NEW YORK – Now batting in the legal mess involving Bernard Madoff and the New York Mets: Former New York Gov. Mario Cuomo.
A federal bankruptcy judge in Manhattan appointed Cuomo on Thursday to serve as a mediator in a legal dispute between the Mets owners and the court-appointed trustee trying to recover money for victims of Madoff's Ponzi scheme.
The trustee, Irving H. Picard, has accused Mets owners Fred Wilpon and Saul Katz, chief operating officer Jeff Wilpon and affiliated Sterling Equities entities of making $300 million in fictitious profits from Madoff's swindle and ignoring warnings that Madoff's returns were implausible.
The Wilpons and Katz have denied wrongdoing, saying they are among Madoff's victims.
"The court has ordered the parties to engage in mediation. We have nothing further to say at this time," Sterling Equities said in a statement.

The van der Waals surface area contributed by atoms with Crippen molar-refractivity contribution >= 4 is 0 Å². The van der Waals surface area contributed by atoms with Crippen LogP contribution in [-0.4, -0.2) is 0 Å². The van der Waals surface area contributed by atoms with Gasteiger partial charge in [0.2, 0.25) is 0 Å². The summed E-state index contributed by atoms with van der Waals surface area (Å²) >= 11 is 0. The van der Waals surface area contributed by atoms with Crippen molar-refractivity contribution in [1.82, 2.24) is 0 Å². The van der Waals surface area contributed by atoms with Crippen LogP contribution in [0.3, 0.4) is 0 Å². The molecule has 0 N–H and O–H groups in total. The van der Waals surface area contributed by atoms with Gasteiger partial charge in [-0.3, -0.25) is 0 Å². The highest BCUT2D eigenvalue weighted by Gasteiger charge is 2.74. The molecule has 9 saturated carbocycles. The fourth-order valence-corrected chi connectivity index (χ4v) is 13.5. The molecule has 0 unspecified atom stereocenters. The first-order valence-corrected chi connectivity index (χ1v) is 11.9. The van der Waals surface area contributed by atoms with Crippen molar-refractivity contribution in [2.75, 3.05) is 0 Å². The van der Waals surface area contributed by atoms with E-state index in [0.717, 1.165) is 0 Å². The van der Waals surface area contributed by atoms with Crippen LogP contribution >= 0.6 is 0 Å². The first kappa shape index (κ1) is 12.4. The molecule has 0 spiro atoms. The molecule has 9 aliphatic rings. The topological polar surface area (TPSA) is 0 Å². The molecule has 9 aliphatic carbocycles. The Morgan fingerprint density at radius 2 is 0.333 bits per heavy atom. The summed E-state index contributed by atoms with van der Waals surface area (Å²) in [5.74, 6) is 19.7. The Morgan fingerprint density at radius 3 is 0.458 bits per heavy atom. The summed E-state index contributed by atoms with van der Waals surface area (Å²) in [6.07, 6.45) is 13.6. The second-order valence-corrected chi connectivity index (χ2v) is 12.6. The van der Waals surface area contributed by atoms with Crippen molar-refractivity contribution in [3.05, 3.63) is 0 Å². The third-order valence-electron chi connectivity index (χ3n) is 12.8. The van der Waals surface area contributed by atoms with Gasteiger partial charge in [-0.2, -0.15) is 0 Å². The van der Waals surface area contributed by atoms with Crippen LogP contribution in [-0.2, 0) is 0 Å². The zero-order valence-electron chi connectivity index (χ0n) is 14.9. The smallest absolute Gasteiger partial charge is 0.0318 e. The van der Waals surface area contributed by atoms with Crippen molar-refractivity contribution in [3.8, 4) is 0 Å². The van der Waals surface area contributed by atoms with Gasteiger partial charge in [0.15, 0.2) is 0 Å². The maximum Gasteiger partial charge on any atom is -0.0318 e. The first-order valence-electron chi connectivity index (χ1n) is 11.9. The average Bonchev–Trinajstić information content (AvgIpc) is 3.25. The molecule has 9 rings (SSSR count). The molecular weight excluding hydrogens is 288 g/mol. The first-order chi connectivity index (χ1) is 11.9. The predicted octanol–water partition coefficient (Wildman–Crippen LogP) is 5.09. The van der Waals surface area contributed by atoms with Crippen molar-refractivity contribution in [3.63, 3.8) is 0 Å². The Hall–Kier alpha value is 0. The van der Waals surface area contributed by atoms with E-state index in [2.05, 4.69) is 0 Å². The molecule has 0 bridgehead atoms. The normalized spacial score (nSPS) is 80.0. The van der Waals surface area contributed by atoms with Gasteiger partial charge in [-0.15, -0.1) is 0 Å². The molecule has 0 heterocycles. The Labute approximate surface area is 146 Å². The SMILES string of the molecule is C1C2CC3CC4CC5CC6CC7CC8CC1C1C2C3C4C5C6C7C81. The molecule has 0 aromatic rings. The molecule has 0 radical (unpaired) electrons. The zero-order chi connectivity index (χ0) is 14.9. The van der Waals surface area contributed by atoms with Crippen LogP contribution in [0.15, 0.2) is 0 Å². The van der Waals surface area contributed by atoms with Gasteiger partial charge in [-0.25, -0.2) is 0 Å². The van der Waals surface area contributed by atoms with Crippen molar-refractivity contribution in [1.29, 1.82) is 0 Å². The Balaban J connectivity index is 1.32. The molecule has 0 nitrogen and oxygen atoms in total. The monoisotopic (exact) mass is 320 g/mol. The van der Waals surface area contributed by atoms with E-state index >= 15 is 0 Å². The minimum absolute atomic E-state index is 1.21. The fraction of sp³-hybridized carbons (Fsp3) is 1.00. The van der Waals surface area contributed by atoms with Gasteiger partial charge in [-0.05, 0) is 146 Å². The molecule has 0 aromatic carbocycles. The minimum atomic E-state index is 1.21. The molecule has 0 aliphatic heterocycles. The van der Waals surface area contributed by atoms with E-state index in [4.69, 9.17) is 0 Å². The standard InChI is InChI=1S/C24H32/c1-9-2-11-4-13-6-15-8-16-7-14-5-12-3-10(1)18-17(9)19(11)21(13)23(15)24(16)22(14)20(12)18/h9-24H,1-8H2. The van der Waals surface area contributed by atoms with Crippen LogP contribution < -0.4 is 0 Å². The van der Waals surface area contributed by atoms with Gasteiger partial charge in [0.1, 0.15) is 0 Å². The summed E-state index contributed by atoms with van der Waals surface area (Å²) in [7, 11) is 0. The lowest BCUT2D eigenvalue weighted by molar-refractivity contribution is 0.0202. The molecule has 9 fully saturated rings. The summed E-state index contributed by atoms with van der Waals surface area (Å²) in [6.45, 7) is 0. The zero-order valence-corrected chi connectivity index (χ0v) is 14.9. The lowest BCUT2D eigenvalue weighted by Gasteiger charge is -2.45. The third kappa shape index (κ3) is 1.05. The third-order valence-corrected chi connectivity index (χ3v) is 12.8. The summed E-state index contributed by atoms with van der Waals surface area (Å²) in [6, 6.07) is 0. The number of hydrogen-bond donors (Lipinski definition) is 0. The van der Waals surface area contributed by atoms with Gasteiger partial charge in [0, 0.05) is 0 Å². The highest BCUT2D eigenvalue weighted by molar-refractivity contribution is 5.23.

Cuomo was governor from 1983-94, and his son Andrew became governor last month. Mario Cuomo was a minor league outfielder in the Pittsburgh Pirates organization in 1952 before becoming a lawyer and politician. He hit .244 at Class D Brunswick in the Georgia-Florida League.
Before he was governor, Cuomo represented Queens residents in housing disputes, and Mayor John Lindsey appointed him to mediate when a low income public housing was to be built in a wealthier neighborhood.
"The court determines that there are special issues presented ... that suggest referral to an appropriately experienced mediator, U.S. Bankruptcy Judge Burton R. Lifland wrote.
He said both sides consented to the choice of Cuomo.